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Women Feeding Cities – Mainstreaming gender in urban agriculture and food security (forthcoming book)

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Edited by Alice Hovorka, Henk de Zeeuw and Mary Njenga
The book (approx. 270 pages)
will be published by Practical Action Publishing, Rugby, UK.
Available: March 2009

Poverty, food insecurity and malnutrition have become critical urban problems. To confront this major challenge, food production in and around cities is an important strategy, contributing not only to food security and adequate nutrition but also stimulating supplementary income generation and social inclusion among low-income, vulnerable households in urban and peri-urban areas.

Women make up the majority of urban food producers in many cities around the world, especially predominating in household subsistence farming, with men playing a greater role in urban food production for commercial purposes.


This is tied to the primary role which women almost always take in feeding their families. Women produce vegetables and herbs in home gardens, community gardens, vacant urban spaces and peri-urban plots, raise animals, act as traders in bringing food from peri-urban and rural areas and selling it to urban consumers, either fresh or processed as dried, preserved or cooked foods eaten at street stalls.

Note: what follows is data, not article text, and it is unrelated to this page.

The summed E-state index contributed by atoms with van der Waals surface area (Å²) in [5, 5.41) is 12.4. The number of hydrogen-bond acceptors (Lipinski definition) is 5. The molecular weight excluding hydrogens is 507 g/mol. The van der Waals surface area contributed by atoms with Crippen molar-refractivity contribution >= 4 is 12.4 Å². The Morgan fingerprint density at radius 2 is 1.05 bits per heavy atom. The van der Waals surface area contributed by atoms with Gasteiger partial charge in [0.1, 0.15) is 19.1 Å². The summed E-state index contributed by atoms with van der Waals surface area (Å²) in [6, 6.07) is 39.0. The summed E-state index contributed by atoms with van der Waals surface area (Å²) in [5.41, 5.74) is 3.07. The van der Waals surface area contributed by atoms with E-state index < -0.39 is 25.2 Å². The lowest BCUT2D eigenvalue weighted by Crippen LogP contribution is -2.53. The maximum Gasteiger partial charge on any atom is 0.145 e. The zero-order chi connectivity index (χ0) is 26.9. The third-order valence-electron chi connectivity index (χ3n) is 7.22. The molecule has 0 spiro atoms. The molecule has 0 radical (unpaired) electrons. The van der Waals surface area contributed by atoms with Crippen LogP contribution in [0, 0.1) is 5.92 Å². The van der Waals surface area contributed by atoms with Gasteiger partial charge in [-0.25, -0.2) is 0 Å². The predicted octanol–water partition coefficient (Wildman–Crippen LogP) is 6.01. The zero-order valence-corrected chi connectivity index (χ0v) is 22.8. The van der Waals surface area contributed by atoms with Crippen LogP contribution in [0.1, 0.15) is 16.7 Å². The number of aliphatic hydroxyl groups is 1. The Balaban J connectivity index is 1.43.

However, the millions of women involved in urban and peri-urban food production, processing and marketing have mostly been invisible to city offi cials, economic planners and development practitioners. This invisibility of women in the urban food economy happened in parallel with the industrialisation of food along with other commodities.

Part I of this volume analyses the roles of women and men in urban food production, processing and marketing and presents various case studies from three developing regions.

In Part II, field tested guidelines and tools for bringing women more into the mainstream of urban agriculture research and development are presented.

See the complete flyer for this book here.